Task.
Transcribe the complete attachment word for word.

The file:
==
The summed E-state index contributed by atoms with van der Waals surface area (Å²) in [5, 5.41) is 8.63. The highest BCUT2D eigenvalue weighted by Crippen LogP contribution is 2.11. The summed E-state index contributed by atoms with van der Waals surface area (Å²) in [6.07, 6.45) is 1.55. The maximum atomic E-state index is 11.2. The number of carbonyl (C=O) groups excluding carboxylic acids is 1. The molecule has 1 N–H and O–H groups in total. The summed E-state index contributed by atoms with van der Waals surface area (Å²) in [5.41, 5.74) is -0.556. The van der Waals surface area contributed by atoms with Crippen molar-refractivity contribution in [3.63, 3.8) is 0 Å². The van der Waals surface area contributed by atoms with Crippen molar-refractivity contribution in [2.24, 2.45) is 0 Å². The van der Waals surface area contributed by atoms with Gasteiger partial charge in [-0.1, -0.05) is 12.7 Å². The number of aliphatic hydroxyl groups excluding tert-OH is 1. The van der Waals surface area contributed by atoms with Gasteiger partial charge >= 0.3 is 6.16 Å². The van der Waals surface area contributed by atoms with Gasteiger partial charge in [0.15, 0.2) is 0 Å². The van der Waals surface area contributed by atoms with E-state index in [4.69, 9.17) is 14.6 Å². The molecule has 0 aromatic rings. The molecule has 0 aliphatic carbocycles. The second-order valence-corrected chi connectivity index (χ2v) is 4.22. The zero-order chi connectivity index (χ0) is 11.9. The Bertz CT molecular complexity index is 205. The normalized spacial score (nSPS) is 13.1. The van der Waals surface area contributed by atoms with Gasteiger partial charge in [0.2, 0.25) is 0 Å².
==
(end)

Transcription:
The summed E-state index contributed by atoms with van der Waals surface area (Å²) in [5, 5.41) is 8.63. The highest BCUT2D eigenvalue weighted by Crippen LogP contribution is 2.11. The summed E-state index contributed by atoms with van der Waals surface area (Å²) in [6.07, 6.45) is 1.55. The maximum atomic E-state index is 11.2. The number of carbonyl (C=O) groups excluding carboxylic acids is 1. The molecule has 1 N–H and O–H groups in total. The summed E-state index contributed by atoms with van der Waals surface area (Å²) in [5.41, 5.74) is -0.556. The van der Waals surface area contributed by atoms with Crippen molar-refractivity contribution in [3.63, 3.8) is 0 Å². The van der Waals surface area contributed by atoms with Crippen molar-refractivity contribution in [2.24, 2.45) is 0 Å². The van der Waals surface area contributed by atoms with Gasteiger partial charge in [-0.1, -0.05) is 12.7 Å². The number of aliphatic hydroxyl groups excluding tert-OH is 1. The van der Waals surface area contributed by atoms with Gasteiger partial charge >= 0.3 is 6.16 Å². The van der Waals surface area contributed by atoms with Gasteiger partial charge in [0.15, 0.2) is 0 Å². The van der Waals surface area contributed by atoms with E-state index in [4.69, 9.17) is 14.6 Å². The molecule has 0 aromatic rings. The molecule has 0 aliphatic carbocycles. The second-order valence-corrected chi connectivity index (χ2v) is 4.22. The zero-order chi connectivity index (χ0) is 11.9. The Bertz CT molecular complexity index is 205. The normalized spacial score (nSPS) is 13.1. The van der Waals surface area contributed by atoms with Gasteiger partial charge in [0.2, 0.25) is 0 Å².